So far we've predominantly been discovering better ways of representing standard course materials on webpages. This corresponds to the first phase of a new form of media: that of a new way to do old things. "Cell phones are like landlines without cords." At some point a paradigm shift occurs, and the new form of media isn't "Old Media With Feature X" but a separate thing in its own right, and gets used in apps that weren't even on the radar before; smartphones, SMS, and location-based messaging, for example. The two phenomena snowball into each other, and soon enough the world is chang'd, at least in some small way.
We're seeing the beginnings of a transformation for education as seen through the internet corresponding to just this kind of shift, where we move beyond the "put the old class material on html" and into... what? I don't know, but here are three trends I've got my eyes on; ambient information, communities of apprenticeship, and public reflection. I'll cover each of these in a separate post later on, with the disclaimer (courtesy of my friend David) that it's tough to predict a horizon that's shrinking towards you; a few years from now we'll probably look at these posts and laugh.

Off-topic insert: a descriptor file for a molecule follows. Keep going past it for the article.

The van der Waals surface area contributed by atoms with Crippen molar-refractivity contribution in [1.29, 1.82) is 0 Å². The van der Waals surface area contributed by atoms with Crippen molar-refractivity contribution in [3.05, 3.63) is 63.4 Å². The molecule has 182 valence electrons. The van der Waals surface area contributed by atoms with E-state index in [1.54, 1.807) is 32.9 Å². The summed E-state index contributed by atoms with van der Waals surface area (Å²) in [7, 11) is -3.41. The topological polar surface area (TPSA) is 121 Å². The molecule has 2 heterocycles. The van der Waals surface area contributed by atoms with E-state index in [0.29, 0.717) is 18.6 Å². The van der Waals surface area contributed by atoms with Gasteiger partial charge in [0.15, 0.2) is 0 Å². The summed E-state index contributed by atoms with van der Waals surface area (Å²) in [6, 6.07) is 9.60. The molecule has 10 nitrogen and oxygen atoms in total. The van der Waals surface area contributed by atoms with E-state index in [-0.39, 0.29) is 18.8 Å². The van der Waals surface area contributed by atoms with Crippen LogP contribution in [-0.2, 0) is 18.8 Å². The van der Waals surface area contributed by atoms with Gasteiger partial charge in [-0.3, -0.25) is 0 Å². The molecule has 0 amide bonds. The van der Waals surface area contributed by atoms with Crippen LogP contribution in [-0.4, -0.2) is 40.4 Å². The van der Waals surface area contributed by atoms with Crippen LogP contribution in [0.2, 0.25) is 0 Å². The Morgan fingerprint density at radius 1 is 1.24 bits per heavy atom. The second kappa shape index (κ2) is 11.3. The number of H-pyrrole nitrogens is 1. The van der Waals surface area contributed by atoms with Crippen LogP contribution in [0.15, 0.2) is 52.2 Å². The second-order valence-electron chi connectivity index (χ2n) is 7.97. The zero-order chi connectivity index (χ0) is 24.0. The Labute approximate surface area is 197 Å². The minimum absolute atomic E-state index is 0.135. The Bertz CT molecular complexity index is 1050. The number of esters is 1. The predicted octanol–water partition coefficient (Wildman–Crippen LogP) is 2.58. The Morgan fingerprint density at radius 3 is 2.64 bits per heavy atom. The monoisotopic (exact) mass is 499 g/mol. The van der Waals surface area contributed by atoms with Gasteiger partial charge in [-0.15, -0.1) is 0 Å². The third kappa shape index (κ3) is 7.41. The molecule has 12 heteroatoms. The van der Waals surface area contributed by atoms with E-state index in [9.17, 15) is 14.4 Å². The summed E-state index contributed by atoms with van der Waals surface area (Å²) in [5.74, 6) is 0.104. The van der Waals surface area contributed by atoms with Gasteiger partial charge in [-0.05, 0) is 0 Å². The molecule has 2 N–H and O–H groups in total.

In the meantime, take a peek at Carmun. It's a web 2.0 startup designed to help students track and share reference lists - for instance, if I'm taking a course in educational theory, I can put articles and books from class in Carmun and they'll be there for seamless referencing and bibliography creation later on when I'm writing my final paper. Better yet, if you take the same course next semester and ask me about good books to read on the subject, I can send you my reference list via Carmun (with links to the original papers and everything) instead of copy-pasting my pdf's endnotes into an email (where you'd have to laboriously re-search for each article in JSTOR anyway). You can write notes on papers and books, rate and tag them, and generally use it as an all-purpose reading list for whatever you're interested in learning.